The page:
Last month, I had the opportunity to spend a weekend with Father Ed Oakes of Mundelein Seminary near Chicago as a part of a Lausanne sponsored conversation between Catholics and Protestants on reconciliation in the Church.
On the first evening, Dr. Oakes gave a captivating lecture on the centrality of Christ in all things, or Christocentrism, as Pope John Paul II put it.
Christocentrism is the understanding that Jesus Christ is at the center (and is THE center) of the cosmos and all of human history–that the eternal Word (or Logos) is that by which ALL THINGS is held together for all eternity (Col. 1:17).
The lecture reminded me of just how massive and important God really is.
However, Dr. Oakes also just finished a massive book called, “Infinity Dwindled to Infancy: A Catholic and Evangelical Christology.” The phrase “Infinity Dwindled to Infancy” was first used in a poem by Jesuit poet Gerard Manley Hopkins where he reminds us of just how small God can be.
The idea of the incarnation (God becoming flesh in the person of Jesus Christ) is mind-blowing to me. The incarnation takes my finite understanding of an infinite God and places him within the bounds of human flesh and bone, emotion and intellect, and lays Him ever so softly within an infant born nearly 2,000 years ago whose name was Emanuel (or God with us).
God is that big to be able to make Himself that small.
However, I think in our placing God ABOVE all things (as we should AND He IS) we tend to forget that God was also pleased to place all His fullness WITHIN Christ (Col. 1:19).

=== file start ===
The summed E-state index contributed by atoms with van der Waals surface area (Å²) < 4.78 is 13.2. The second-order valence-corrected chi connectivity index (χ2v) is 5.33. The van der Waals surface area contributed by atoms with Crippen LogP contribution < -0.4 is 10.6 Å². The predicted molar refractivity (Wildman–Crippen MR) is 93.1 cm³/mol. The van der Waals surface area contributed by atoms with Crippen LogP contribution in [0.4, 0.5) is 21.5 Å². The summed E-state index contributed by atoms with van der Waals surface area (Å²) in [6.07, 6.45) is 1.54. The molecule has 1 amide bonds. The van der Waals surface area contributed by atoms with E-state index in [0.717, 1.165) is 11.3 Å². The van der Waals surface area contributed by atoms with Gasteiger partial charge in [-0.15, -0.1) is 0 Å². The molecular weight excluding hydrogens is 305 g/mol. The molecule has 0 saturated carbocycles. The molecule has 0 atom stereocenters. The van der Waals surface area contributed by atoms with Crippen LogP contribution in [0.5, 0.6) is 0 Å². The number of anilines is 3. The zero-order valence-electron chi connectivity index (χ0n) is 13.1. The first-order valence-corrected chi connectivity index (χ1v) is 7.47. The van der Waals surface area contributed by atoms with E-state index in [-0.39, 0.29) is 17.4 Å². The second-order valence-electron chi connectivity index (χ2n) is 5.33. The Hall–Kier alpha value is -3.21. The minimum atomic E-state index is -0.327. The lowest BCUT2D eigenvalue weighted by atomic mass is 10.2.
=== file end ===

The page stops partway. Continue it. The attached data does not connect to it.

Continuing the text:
And not just in the person of Jesus Christ any longer, but now IN US as well (Col. 1:27)!
Yes, I marvel when my mind can step outside of time for a minute and dwell on how infinitely big God is. However, my jaw drops open in child-like wonder and amazement when I think about how Infinity Himself now dwells within me as if I’m the only person on the planet.
Infinity dwindled to Idiocracy in my case, I suppose–but true nonetheless.
Sure, there are other people on the planet and yes I’m not that important. However, God is that big to be that small and insignificant.
He’s that big to choose to reside fully in me (and you) as He did in Christ through the power of His Holy Spirit. He’s that big to focus each day on you–and only you, while at the same time doing the same thing for 7 other billion people and all of creation (Lk. 12:22-30). He’s that big to have a tailor-made, custom-fit discipleship (or spiritual growth plan) just for you and will complete it in you if it’s the last thing He’ll ever do (Phil. 1:6).
God’s that big, to be that small.
Do you believe this today?